If you’re already familiar with Super7, then you either already have this or want this really, really bad but you’re too much of a cheapskate to shell out the bread to call it your own. If you have no idea who or what the fuck Super7 is, here’s an abridged introduction: these maniacs have a rabid affinity for soft vinyl toys and toys in general that are weird/cool looking and/or are impossible to find. The Super7 team also has friends that are equally enamored with collecting. So enamored that I’m willing to bet that anyone featured in this book has treasure chests full of insanity that would put to shame any hipster’s paltry Dunny “collection.”
This is a quick, informative history of Japanese robot toys from the days of yore that you never had a chance to buy because you weren’t even born yet. Bullmark, Takara, Clover, Ark, Takatoku, Popy and other companies that you’ve never heard of are covered in Super #1 Robot. This book is made up mostly of incredible photos of giant robots taken by Tim Brisko, while the remainder of the book is made up of text (in English) that has been researched by giant robot nerd extraordinaire, Matt Alt. If you haven’t heard a thing about it, let me just say that this book is a great look at why these types toys and this genre in general has remained popular for more than a quarter of a century. My only gripe is that it’s on the small side – maybe a little smaller than your outstretched hand. Though realistically, how many other people besides robot dorks like myself would shell out twice as much money for a book that’s twice as big? I would guess not enough to warrant the production costs of a larger book. Too bad. Here’s hoping that Matt, Tim and friends team up to do another book like this.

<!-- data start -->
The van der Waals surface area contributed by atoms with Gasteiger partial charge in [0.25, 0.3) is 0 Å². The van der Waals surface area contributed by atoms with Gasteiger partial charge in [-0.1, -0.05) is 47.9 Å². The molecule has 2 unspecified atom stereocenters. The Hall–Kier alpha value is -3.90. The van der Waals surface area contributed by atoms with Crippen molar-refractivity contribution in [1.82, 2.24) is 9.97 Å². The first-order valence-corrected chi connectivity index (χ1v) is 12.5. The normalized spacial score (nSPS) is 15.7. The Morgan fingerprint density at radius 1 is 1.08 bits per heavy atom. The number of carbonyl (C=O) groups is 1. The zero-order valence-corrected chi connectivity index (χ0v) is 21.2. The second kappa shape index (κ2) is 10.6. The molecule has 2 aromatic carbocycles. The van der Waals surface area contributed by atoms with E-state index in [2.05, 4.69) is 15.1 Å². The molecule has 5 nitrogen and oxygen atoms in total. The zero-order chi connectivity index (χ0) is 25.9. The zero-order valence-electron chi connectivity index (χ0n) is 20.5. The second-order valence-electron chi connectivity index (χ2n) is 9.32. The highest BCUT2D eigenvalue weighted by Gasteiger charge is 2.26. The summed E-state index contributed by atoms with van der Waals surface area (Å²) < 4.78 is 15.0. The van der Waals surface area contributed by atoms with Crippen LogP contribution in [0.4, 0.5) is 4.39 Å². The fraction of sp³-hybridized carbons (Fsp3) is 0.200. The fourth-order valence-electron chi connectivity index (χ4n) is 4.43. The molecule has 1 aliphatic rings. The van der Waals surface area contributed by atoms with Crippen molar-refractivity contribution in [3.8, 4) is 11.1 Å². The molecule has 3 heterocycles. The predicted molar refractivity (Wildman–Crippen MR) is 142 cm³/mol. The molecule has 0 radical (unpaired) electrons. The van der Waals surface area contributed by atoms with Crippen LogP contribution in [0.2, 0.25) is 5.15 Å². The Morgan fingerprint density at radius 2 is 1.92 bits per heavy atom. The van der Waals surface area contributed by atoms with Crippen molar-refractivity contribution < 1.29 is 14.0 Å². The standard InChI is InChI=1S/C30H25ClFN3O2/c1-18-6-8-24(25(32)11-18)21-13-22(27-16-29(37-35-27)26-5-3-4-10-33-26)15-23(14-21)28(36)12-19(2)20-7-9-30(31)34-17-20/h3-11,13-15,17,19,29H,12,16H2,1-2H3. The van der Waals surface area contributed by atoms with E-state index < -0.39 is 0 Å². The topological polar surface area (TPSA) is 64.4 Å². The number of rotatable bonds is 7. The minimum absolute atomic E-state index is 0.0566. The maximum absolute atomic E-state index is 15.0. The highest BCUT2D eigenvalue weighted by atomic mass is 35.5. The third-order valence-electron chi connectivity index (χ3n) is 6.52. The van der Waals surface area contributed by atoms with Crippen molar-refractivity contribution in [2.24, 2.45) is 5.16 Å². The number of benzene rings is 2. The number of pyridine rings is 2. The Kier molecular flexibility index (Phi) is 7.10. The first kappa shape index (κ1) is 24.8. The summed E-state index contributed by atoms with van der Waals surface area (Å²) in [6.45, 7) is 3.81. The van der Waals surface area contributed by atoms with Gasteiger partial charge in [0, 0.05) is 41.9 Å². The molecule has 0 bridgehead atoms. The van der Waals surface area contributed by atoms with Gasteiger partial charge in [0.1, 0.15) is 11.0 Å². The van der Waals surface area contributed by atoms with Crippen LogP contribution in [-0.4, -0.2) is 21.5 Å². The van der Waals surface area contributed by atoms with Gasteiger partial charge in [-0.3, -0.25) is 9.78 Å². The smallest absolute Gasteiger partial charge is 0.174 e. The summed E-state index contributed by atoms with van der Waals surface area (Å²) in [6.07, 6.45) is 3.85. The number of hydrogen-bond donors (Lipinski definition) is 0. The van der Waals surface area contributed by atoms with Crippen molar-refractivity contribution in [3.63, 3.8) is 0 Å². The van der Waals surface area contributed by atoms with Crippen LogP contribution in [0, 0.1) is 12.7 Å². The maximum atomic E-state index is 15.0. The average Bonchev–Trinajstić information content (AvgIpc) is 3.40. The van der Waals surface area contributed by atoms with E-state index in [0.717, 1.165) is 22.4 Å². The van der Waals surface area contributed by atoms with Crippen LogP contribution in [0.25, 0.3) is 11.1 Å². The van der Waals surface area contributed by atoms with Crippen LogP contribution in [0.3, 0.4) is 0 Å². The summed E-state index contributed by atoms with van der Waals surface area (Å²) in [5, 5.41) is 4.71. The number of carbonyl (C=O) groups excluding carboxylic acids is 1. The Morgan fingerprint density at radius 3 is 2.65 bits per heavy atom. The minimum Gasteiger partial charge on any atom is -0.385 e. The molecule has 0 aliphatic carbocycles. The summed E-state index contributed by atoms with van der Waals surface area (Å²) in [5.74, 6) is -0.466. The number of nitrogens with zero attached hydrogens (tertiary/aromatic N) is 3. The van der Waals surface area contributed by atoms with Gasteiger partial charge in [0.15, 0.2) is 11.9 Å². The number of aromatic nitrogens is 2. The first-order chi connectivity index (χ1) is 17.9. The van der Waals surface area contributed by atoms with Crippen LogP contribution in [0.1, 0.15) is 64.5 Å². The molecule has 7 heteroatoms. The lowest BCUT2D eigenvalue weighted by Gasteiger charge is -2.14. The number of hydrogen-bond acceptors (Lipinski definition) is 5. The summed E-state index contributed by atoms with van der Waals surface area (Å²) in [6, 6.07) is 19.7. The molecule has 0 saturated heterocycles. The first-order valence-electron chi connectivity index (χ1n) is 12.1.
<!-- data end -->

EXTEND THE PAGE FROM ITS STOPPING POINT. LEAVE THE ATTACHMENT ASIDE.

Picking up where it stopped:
You can flip through a few pages of Super #1 Robot at Amazon if the name and cover of the book aren’t interesting enough. A better example would be to go read some of what Matt Alt has written and to see some photos that Tim Brisko has taken.
instead of the single piece of gum that comes with it, I’d be a much happier nerd.
Unfortunately, this sofubi Rick Dom is inedible and only has two points of articulation (at the shoulders); but I guess that’s how candy toys work. I knew going into buying this that I was going to get almost no candy, but one piece?! Why even bother?
As far as the actual figure is concerned, so what if the paint’s far from incredible? I wouldn’t expect much from a cheap blind box candy toy. Besides, it was a lot cheaper than an HCM Pro figure and maybe even a little bit bigger.
All these scans are from the new Gundam: The Selection, a catalog in magazine form put out by Dengeki Hobby Magazine. Saying that it’s a catalog might be a little unfair, but this thing has a lot of info on the Gundam 00 (pronounced “double oh”) show, kits, toys and all the other newest non-00 Gundam stuff.
Also, for those Gundam fans that are both rich and on the go, you can now get an official Gundam cell phone and dock, and Gundam luggage. What’s funny is that all of it looks cool.
I’m not kidding.
If these scans aren’t enough, you can get a copy here.
The site for the cell phone is pretty amazing. You don’t need to know Japanese to check it out either…just keep hitting the NEXT button. The page on the Lalabit site for the luggage however, is far less impressive.